Trees Or Fields? Parks Directors Face Tough Choices In California Drought
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SACRAMENTO (CBS13) — Do you let the grass turn brown, or keep watering the fields and hope the plants make it through the summer?
That’s the balancing act maintenance crews at local parks are going through during this year’s drought.
The iconic Rose Garden at McKinley park may be safe, but the fields are fading fast.
“We are not going to let the roses die,” said Sacramento parks director Jim Combs. “Two days of water is not enough to keep the parks green. They will go brown but they shouldn’t die because they are still going to be getting water.”
The city is left deciding which plants, trees and grass get more water than others.
“The important thing is yes they are going to be stressed, they probably aren’t going to be real healthy but they should still be recoverable,” Combs said.
Park goers like Greg White say the choice is easy.
“I think if you had to make a choice is go for the trees it’s hard to renew those,” he said. “Grass you can seed and sod and bring back pretty quickly.”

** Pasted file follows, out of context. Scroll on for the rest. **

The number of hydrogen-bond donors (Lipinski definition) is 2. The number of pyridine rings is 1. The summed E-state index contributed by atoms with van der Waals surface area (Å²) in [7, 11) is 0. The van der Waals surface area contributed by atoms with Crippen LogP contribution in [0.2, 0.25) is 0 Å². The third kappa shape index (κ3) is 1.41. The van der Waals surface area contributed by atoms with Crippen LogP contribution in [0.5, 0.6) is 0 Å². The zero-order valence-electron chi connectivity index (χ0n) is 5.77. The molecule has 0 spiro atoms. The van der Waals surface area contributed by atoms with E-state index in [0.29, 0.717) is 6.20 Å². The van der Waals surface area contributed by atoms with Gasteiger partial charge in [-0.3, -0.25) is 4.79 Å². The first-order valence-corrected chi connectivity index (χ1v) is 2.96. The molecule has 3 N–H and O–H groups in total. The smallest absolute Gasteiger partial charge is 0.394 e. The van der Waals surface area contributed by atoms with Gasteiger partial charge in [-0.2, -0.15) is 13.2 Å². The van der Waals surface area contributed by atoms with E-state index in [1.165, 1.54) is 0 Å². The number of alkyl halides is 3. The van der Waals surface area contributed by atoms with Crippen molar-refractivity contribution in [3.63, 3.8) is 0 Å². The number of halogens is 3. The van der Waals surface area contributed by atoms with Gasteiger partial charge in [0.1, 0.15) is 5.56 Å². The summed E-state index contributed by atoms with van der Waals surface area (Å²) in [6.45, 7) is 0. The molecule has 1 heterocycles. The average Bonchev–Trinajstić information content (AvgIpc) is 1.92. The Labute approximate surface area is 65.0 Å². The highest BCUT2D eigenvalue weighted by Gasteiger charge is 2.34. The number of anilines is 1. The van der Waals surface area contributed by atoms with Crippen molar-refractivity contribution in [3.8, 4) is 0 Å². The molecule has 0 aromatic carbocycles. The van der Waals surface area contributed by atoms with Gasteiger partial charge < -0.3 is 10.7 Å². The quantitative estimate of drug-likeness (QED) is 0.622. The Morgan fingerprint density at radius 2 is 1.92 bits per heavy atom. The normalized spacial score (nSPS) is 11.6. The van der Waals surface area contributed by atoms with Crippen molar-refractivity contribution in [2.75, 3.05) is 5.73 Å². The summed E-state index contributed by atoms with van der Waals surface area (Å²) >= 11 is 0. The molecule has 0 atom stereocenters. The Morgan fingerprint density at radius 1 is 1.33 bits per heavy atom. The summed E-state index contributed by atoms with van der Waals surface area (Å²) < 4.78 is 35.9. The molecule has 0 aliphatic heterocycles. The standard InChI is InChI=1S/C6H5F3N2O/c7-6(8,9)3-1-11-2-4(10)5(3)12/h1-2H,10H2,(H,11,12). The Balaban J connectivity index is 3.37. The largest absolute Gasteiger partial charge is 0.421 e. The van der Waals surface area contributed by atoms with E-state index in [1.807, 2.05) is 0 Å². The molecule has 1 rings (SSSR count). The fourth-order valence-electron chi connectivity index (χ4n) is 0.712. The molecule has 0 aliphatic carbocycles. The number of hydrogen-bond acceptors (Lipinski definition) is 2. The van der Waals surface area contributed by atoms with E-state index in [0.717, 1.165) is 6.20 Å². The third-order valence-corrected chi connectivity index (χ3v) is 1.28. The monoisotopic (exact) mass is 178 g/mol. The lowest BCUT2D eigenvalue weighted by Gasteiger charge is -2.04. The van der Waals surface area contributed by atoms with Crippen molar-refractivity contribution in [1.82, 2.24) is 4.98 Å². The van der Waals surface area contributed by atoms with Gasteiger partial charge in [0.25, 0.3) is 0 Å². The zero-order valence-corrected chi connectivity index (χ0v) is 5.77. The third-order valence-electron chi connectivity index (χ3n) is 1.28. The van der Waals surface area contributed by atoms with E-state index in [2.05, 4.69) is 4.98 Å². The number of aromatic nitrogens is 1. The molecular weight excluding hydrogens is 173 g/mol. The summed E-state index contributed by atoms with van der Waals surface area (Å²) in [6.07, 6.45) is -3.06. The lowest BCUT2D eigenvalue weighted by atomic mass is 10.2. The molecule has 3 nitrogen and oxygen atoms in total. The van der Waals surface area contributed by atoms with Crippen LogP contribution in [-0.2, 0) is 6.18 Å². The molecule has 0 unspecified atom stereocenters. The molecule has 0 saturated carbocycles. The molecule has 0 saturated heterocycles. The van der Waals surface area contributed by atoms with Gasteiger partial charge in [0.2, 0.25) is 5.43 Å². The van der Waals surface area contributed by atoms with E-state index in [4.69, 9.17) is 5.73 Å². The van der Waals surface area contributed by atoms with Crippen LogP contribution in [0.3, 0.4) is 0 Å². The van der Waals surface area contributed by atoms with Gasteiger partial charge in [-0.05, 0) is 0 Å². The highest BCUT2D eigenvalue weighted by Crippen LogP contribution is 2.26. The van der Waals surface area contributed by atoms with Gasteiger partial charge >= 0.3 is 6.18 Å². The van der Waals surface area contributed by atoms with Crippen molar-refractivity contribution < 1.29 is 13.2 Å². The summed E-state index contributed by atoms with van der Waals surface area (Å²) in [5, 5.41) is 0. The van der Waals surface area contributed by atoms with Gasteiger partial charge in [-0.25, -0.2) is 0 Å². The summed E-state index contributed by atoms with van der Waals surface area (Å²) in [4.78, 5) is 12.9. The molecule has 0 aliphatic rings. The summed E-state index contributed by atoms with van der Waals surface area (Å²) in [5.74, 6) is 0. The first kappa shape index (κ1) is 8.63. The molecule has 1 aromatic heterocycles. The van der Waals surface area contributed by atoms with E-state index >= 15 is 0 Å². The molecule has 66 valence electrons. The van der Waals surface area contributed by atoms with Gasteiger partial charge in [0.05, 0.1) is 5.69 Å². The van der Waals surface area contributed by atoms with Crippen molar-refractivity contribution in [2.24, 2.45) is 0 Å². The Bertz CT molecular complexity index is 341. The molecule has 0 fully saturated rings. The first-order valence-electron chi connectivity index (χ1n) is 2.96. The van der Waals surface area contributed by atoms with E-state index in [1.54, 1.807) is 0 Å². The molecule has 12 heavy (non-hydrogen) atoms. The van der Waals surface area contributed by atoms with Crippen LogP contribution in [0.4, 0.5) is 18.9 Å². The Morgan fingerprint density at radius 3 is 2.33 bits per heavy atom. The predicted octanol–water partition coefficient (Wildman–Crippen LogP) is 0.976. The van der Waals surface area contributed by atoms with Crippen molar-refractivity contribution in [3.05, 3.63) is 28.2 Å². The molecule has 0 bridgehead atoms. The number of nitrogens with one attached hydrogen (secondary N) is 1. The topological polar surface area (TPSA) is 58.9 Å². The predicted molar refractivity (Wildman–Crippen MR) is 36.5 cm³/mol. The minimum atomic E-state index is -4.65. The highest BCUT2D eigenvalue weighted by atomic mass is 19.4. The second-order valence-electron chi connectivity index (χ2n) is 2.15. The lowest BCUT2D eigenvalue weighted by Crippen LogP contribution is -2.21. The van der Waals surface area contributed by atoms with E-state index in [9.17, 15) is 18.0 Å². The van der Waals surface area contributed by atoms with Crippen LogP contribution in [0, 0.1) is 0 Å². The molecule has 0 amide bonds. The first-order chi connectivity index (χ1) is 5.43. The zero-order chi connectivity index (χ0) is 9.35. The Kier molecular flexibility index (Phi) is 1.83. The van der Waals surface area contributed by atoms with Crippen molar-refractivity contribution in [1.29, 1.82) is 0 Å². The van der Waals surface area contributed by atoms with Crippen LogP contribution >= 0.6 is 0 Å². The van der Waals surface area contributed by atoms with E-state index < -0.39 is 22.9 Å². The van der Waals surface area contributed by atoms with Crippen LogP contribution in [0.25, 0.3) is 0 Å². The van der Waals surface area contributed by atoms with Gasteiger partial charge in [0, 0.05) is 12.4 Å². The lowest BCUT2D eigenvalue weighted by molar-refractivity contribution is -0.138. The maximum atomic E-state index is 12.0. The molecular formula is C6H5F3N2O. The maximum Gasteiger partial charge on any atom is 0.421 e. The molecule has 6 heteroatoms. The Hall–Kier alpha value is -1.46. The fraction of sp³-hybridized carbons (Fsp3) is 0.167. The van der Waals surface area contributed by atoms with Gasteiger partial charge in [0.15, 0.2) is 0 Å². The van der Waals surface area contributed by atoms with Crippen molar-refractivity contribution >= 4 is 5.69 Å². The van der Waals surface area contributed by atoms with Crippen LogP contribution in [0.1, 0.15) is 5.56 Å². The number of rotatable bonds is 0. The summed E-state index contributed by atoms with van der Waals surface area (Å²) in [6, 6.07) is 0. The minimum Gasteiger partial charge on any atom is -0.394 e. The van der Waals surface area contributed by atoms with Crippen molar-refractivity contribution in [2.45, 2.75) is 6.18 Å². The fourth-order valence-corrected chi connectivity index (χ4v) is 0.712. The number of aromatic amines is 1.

In Roseville, Royer Park remains a vibrant green as the city puts parks first. Other areas simply don’t get water.
“The areas we are looking at that are non functional are those in detention based areas, streetscapes, down in parking lots- those aren’t real functional,” Roseville parks director Dominic Casey said. “While they are aesthetic, there is no real use.”
Baseball fields and popular picnic spots take priority when it comes to grass, but Casey says trees are pampered in dry times.
“In areas that we can, we will bring water in to make sure those trees survive,” he said. “We can use our recycled water load water trucks and bring water to those trees to make sure they stay alive and healthy.”
Drip systems and leak-detection technology may have allowed Roseville to save more than 30 percent this year, but Casey admits many of the parks may not stay green all summer if more cuts are required.